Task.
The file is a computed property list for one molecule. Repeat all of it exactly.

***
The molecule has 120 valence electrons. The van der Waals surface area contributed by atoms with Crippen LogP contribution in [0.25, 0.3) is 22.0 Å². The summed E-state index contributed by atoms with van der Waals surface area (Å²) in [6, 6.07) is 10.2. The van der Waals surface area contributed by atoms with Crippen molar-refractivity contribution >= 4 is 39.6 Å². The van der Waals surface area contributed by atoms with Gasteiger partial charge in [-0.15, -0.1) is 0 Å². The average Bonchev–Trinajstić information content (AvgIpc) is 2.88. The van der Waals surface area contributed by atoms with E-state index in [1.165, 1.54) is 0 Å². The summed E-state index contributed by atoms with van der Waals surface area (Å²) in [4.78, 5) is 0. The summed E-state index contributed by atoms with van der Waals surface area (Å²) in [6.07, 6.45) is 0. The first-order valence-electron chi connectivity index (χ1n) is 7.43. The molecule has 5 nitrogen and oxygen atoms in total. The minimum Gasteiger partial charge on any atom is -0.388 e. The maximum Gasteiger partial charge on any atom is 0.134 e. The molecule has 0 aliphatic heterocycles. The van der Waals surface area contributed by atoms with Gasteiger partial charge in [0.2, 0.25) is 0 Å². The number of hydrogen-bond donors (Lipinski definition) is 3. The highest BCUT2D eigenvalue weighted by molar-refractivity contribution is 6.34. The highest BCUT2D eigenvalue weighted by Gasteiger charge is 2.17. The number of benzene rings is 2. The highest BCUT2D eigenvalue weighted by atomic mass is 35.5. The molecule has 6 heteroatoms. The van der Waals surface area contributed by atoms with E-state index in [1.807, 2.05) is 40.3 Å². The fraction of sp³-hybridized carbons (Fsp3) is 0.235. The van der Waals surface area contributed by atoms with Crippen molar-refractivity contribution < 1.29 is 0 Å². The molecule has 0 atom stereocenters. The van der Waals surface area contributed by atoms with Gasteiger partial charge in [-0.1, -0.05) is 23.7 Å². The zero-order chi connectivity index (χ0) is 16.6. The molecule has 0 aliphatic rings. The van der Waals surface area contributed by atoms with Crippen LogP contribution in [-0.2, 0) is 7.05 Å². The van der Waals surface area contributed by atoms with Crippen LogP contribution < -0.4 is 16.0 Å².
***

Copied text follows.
The molecule has 120 valence electrons. The van der Waals surface area contributed by atoms with Crippen LogP contribution in [0.25, 0.3) is 22.0 Å². The summed E-state index contributed by atoms with van der Waals surface area (Å²) in [6, 6.07) is 10.2. The van der Waals surface area contributed by atoms with Crippen molar-refractivity contribution >= 4 is 39.6 Å². The van der Waals surface area contributed by atoms with Gasteiger partial charge in [-0.15, -0.1) is 0 Å². The average Bonchev–Trinajstić information content (AvgIpc) is 2.88. The van der Waals surface area contributed by atoms with E-state index in [1.165, 1.54) is 0 Å². The summed E-state index contributed by atoms with van der Waals surface area (Å²) in [4.78, 5) is 0. The summed E-state index contributed by atoms with van der Waals surface area (Å²) in [6.07, 6.45) is 0. The first-order valence-electron chi connectivity index (χ1n) is 7.43. The molecule has 5 nitrogen and oxygen atoms in total. The minimum Gasteiger partial charge on any atom is -0.388 e. The maximum Gasteiger partial charge on any atom is 0.134 e. The molecule has 0 aliphatic heterocycles. The van der Waals surface area contributed by atoms with Gasteiger partial charge in [0.2, 0.25) is 0 Å². The number of hydrogen-bond donors (Lipinski definition) is 3. The highest BCUT2D eigenvalue weighted by molar-refractivity contribution is 6.34. The highest BCUT2D eigenvalue weighted by Gasteiger charge is 2.17. The number of benzene rings is 2. The highest BCUT2D eigenvalue weighted by atomic mass is 35.5. The molecule has 6 heteroatoms. The van der Waals surface area contributed by atoms with E-state index in [1.807, 2.05) is 40.3 Å². The fraction of sp³-hybridized carbons (Fsp3) is 0.235. The van der Waals surface area contributed by atoms with Crippen molar-refractivity contribution < 1.29 is 0 Å². The molecule has 0 atom stereocenters. The van der Waals surface area contributed by atoms with Gasteiger partial charge in [-0.1, -0.05) is 23.7 Å². The zero-order chi connectivity index (χ0) is 16.6. The molecule has 0 aliphatic rings. The van der Waals surface area contributed by atoms with Crippen LogP contribution in [-0.2, 0) is 7.05 Å². The van der Waals surface area contributed by atoms with Crippen LogP contribution < -0.4 is 16.0 Å².